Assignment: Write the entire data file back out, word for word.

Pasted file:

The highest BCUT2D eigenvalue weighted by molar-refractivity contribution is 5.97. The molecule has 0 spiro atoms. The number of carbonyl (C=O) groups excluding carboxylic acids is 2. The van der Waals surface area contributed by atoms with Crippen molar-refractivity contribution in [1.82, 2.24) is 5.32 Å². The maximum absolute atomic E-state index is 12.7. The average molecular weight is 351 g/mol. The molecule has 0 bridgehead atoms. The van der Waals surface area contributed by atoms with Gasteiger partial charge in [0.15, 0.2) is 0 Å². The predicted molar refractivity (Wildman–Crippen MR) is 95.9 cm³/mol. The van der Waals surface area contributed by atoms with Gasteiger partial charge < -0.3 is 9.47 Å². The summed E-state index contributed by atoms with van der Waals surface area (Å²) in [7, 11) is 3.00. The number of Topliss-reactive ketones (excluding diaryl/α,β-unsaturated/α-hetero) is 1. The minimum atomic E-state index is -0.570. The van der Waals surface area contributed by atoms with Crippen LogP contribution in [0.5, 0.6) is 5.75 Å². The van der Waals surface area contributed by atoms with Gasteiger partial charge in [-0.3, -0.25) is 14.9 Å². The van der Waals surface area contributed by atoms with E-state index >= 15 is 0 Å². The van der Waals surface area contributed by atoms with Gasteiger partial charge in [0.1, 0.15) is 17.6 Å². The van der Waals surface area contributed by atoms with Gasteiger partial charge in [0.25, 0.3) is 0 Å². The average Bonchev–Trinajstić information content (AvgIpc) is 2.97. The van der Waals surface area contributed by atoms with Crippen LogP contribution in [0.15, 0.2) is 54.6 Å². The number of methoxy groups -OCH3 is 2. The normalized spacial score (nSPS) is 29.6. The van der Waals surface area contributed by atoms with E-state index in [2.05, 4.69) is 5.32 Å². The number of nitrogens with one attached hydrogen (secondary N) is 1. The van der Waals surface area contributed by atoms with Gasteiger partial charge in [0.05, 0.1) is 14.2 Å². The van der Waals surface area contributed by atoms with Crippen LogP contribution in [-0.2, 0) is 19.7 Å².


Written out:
The highest BCUT2D eigenvalue weighted by molar-refractivity contribution is 5.97. The molecule has 0 spiro atoms. The number of carbonyl (C=O) groups excluding carboxylic acids is 2. The van der Waals surface area contributed by atoms with Crippen molar-refractivity contribution in [1.82, 2.24) is 5.32 Å². The maximum absolute atomic E-state index is 12.7. The average molecular weight is 351 g/mol. The molecule has 0 bridgehead atoms. The van der Waals surface area contributed by atoms with Gasteiger partial charge in [0.15, 0.2) is 0 Å². The predicted molar refractivity (Wildman–Crippen MR) is 95.9 cm³/mol. The van der Waals surface area contributed by atoms with Gasteiger partial charge < -0.3 is 9.47 Å². The summed E-state index contributed by atoms with van der Waals surface area (Å²) in [7, 11) is 3.00. The number of Topliss-reactive ketones (excluding diaryl/α,β-unsaturated/α-hetero) is 1. The minimum atomic E-state index is -0.570. The van der Waals surface area contributed by atoms with Crippen LogP contribution in [0.5, 0.6) is 5.75 Å². The van der Waals surface area contributed by atoms with Gasteiger partial charge in [-0.3, -0.25) is 14.9 Å². The van der Waals surface area contributed by atoms with E-state index >= 15 is 0 Å². The van der Waals surface area contributed by atoms with Gasteiger partial charge in [0.1, 0.15) is 17.6 Å². The van der Waals surface area contributed by atoms with Gasteiger partial charge in [0.25, 0.3) is 0 Å². The average Bonchev–Trinajstić information content (AvgIpc) is 2.97. The van der Waals surface area contributed by atoms with Crippen LogP contribution in [0.15, 0.2) is 54.6 Å². The number of methoxy groups -OCH3 is 2. The normalized spacial score (nSPS) is 29.6. The van der Waals surface area contributed by atoms with E-state index in [2.05, 4.69) is 5.32 Å². The number of nitrogens with one attached hydrogen (secondary N) is 1. The van der Waals surface area contributed by atoms with Gasteiger partial charge in [0.05, 0.1) is 14.2 Å². The van der Waals surface area contributed by atoms with Crippen LogP contribution in [-0.2, 0) is 19.7 Å².